[619] Correlation of KRAS Mutation and Villous Adenoma in Colorectal Adenocarcinoma Guides Pretreatment Screening and Targeted Therapy

H Chen, JA Lefferts, GJ Tsongalis, A Suriawinata. Dartmouth-Hitchcock Medical Center, Lebanon, NH

Background: Cetuximab is an EGFR inhibitor effective in treating advanced colorectal adenocarcinoma (CA). However, patients with downstream mutations, such as KRAS mutants at codon 12 or 13, respond poorly to Cetuximab. KRAS mutations had been previously reported in 16-40% of villous adenoma. In this study, we investigate the presence of KRAS mutations in a large number of colon cases, including villous adenoma.
Design: Archived surgical resection specimens of villous adenoma (n=9), CA arising from villous adenoma (n=10), and CA not otherwise specified (NOS) (n=25) were collected from the Pathology files at DHMC. The patient demography, gross, and histopathological features of these lesions were thoroughly reviewed. DNA was extracted from formalin-fixed paraffin-embedded sections. All of the DNA samples were subjected to a Taqman real-time PCR assay designed to detect one of the seven point mutations commonly seen in KRAS at codons 12 and 13. Two-thirds of the DNA samples were also subjected to PCR sequencing to confirm the real time PCR results.
Results: Patients with CA arising from villous adenoma were predominantly female (F:M 4:1) and patients with CA NOS had a M:F ratio of 1:1. KRAS mutations were found in 7 cases (78%) of villous adenoma and 9 cases (90%) of CA arising from villous adenoma. KRAS mutation was undetectable in CA NOS. Interestingly, all villous adenomas and 9 cases (90%) of CA arising from villous adenoma were grossly polypoid, whereas the gross appearance of CA NOS was predominately ulcerated (15/25, 60%). Furthermore, all cases with KRAS mutation showed villous architecture and no other histologic features were associated with KRAS mutation. KRAS mutations (G12D, G12V, G12C, G12S, and G13D) detected in this study were consistent with previously identified mutations that predicted poor response to Cetuximab treatment.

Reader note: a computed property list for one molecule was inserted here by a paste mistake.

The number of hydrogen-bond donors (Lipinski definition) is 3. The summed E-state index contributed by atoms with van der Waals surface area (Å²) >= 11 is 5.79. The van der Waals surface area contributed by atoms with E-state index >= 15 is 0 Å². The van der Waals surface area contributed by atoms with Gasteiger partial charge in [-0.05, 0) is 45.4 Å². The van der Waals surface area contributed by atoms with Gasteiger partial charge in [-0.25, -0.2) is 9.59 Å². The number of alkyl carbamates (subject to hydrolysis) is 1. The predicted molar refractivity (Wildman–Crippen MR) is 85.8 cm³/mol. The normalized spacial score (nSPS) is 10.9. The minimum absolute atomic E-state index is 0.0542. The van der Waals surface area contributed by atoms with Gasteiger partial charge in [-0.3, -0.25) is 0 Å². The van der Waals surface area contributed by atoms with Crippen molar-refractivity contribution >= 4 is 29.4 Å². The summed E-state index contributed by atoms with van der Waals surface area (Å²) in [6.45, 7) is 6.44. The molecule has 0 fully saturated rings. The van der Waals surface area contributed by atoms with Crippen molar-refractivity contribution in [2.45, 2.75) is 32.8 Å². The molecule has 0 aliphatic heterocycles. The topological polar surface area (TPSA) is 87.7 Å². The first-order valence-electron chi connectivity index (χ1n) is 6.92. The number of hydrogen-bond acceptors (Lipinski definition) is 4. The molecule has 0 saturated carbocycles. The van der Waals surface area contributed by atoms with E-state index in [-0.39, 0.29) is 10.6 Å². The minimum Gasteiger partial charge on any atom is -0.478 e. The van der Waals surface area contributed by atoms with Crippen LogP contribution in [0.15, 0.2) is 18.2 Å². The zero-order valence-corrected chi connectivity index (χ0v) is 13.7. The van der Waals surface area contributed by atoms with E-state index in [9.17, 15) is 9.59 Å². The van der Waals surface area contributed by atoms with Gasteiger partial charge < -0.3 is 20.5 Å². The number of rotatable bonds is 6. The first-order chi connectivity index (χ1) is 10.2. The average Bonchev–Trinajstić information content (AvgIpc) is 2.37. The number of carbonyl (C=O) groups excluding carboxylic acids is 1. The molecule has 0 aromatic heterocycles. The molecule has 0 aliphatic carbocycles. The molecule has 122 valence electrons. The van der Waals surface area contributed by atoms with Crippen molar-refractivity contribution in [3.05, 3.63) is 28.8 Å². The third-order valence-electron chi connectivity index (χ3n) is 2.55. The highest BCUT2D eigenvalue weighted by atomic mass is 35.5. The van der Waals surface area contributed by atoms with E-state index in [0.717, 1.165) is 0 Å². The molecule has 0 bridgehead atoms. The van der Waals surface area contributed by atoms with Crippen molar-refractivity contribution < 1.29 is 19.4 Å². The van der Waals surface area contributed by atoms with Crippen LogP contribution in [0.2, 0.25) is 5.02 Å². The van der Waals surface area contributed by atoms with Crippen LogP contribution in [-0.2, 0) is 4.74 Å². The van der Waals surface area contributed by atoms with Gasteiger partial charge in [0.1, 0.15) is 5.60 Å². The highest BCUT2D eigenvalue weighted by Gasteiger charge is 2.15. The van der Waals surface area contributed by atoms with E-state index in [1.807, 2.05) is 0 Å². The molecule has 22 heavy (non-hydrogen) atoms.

Conclusions: KRAS mutations have a strong association with grossly polypoid lesions especially those with villous architecture such as villous adenoma and CA with persistent preexisting villous adenoma. Patients with a large villous adenoma that progresses to invasive adenocarcinoma may require pretreatment screening for KRAS mutation as these patients may not respond to Cetuximab.
Category: Gastrointestinal

Tuesday, March 23, 2010 1:00 PM

Poster Session IV # 84, Tuesday Afternoon


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